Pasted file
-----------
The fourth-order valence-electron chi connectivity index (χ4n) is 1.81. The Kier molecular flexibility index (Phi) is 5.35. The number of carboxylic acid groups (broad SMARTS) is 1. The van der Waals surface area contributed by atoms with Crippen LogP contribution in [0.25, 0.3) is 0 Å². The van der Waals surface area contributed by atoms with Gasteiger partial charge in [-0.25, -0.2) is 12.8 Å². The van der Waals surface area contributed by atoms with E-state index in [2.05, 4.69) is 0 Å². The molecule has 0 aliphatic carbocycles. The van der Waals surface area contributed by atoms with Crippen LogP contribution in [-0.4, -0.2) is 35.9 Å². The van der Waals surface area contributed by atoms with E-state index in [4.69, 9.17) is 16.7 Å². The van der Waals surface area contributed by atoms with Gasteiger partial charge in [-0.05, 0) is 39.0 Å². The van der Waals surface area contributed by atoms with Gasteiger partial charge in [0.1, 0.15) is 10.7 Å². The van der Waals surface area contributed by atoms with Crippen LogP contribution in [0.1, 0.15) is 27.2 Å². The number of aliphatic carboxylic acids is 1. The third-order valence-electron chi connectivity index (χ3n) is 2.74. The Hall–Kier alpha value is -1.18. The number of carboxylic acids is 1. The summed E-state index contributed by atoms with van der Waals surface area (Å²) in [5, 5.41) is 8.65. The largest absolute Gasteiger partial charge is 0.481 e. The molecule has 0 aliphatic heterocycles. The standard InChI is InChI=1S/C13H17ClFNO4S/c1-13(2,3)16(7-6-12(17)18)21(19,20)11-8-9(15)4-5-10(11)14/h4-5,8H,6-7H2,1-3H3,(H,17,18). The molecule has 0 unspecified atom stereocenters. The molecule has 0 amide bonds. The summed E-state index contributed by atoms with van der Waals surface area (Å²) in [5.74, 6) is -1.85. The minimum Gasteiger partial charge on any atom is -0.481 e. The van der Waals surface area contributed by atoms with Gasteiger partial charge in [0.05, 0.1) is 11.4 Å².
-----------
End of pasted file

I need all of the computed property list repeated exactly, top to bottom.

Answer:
The fourth-order valence-electron chi connectivity index (χ4n) is 1.81. The Kier molecular flexibility index (Phi) is 5.35. The number of carboxylic acid groups (broad SMARTS) is 1. The van der Waals surface area contributed by atoms with Crippen LogP contribution in [0.25, 0.3) is 0 Å². The van der Waals surface area contributed by atoms with Gasteiger partial charge in [-0.25, -0.2) is 12.8 Å². The van der Waals surface area contributed by atoms with E-state index in [2.05, 4.69) is 0 Å². The molecule has 0 aliphatic carbocycles. The van der Waals surface area contributed by atoms with Crippen LogP contribution in [-0.4, -0.2) is 35.9 Å². The van der Waals surface area contributed by atoms with E-state index in [4.69, 9.17) is 16.7 Å². The van der Waals surface area contributed by atoms with Gasteiger partial charge in [-0.05, 0) is 39.0 Å². The van der Waals surface area contributed by atoms with Gasteiger partial charge in [0.1, 0.15) is 10.7 Å². The van der Waals surface area contributed by atoms with Crippen LogP contribution in [0.1, 0.15) is 27.2 Å². The number of aliphatic carboxylic acids is 1. The third-order valence-electron chi connectivity index (χ3n) is 2.74. The Hall–Kier alpha value is -1.18. The number of carboxylic acids is 1. The summed E-state index contributed by atoms with van der Waals surface area (Å²) in [5, 5.41) is 8.65. The largest absolute Gasteiger partial charge is 0.481 e. The molecule has 0 aliphatic heterocycles. The standard InChI is InChI=1S/C13H17ClFNO4S/c1-13(2,3)16(7-6-12(17)18)21(19,20)11-8-9(15)4-5-10(11)14/h4-5,8H,6-7H2,1-3H3,(H,17,18). The molecule has 0 unspecified atom stereocenters. The molecule has 0 amide bonds. The summed E-state index contributed by atoms with van der Waals surface area (Å²) in [5.74, 6) is -1.85. The minimum Gasteiger partial charge on any atom is -0.481 e. The van der Waals surface area contributed by atoms with Gasteiger partial charge in [0.05, 0.1) is 11.4 Å².